Is BMW Hoping To Replicate Alfa’s $200k GTAm With The 2023 M3 CSL?

The M3 Touring and the M4 CSL are the two upcoming BMW M cars from the opposite ends of the practicality spectrum that have got fans fizzing with excitement. But if you can’t decide with one you want, the M3 CSL sedan could be just the ticket.

Just like it says on the tin, or it would if the tin wasn’t de-badged and smothered in swirly disguise, the M3 CSL is the sedan version of the M4 CSL coupe we’re expecting BMW to announce in May, ahead of sales starting at the back end of the year.

That means it’s in line for a similar round up upgrades that should put even more clean air between it and the M3 Competition as there is between that car and its non-Competition little brother. While the base-spec M3 comes with 473 hp (480 PS) courtesy of its turbocharged 3.0-liter inline six, and the Comp version weighs in with 503 hp (510 PS) using an uprated version of the same S58 motor, we’re expecting the CSL to make close to 540 horses, possibly even more.

And since the “L” in CSL has traditionally stood for lightweight, that power is likely to be channeled to the rear wheels alone, and not through the regular M3’s optional xDrive all-wheel drive system. An eight-speed automatic transmission is the most likely gearbox since BMW currently only offers a six-speed manual on the base M3, and neither the E46 M3 CSL, E90 M3 CRT, E92 M3 GTS or F82 M4 GTS specials came with a stick-shift option.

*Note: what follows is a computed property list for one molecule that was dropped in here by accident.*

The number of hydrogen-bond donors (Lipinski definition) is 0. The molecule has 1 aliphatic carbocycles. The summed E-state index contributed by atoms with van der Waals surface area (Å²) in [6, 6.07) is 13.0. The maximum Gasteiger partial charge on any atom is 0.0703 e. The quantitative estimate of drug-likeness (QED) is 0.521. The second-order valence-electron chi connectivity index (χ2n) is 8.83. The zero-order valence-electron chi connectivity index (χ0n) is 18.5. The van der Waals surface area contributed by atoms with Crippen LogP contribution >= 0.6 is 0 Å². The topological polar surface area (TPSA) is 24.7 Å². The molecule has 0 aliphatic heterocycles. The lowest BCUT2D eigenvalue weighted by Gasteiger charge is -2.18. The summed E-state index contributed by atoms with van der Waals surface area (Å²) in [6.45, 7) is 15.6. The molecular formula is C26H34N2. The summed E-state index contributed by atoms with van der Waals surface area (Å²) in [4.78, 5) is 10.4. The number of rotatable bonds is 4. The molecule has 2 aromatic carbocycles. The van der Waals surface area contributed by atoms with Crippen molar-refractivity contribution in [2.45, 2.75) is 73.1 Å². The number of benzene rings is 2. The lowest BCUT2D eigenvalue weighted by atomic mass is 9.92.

Related: BMW M3 Touring Teased Again Ahead Of Possible Debut This Summer

BMW’s ZF auto adds weight versus a six-speed manual on the base M3, but other CSL upgrades likely to make an appearance to undo some of that damage include lightweight carbon panels, a stripped down interior with slim bucket seats, and reduced sound insulation. But is BMW planning something more?

These pictures of an M3 test car captured at Germany’s Nurburgring reveal the same grille with a bigger gap between bars that we’ve previously seen on M4 CLS prototypes. But more interestingly, the car features disguise over the rear windows, which suggest to us that BMW is either planning to fit individual rear buckets, as it did with the M5 CS, or to offer the CSL with no rear seat at all (at least as an option), much like Alfa Romeo did with the Giulia GTA.

BMW hasn’t even acknowledged the existence of the M3 CSL, let alone given any indication on price, but it won’t have gone unnoticed at BMW M’s Garching HQ that Alfa charged €176,500 ($192,500) for the regular GTA and €181,500 ($198,000) for the stripped-out GTAm, compared with around €67,000 ($73,000) for the base car. Crazy money, yes, but Alfa sold the entire 500-unit run without trouble.

That kind of markup tallies with the prices of previous limited edition M cars like the E92 M3 GTS and M4 GTS, which both costs twice as much as the cars on which they were based. Using the the current U.S. price of $70,100 for a base M3 as a guide, that could theoretically put the price of an M3 CSL at between $150-200,000, or squarely into the territory of Porsche’s $161,100 911 GT3. What kind of money do you think BMW will charge for the M3 CSL? Leave a comment and let us know.

Source: Carscoops Read More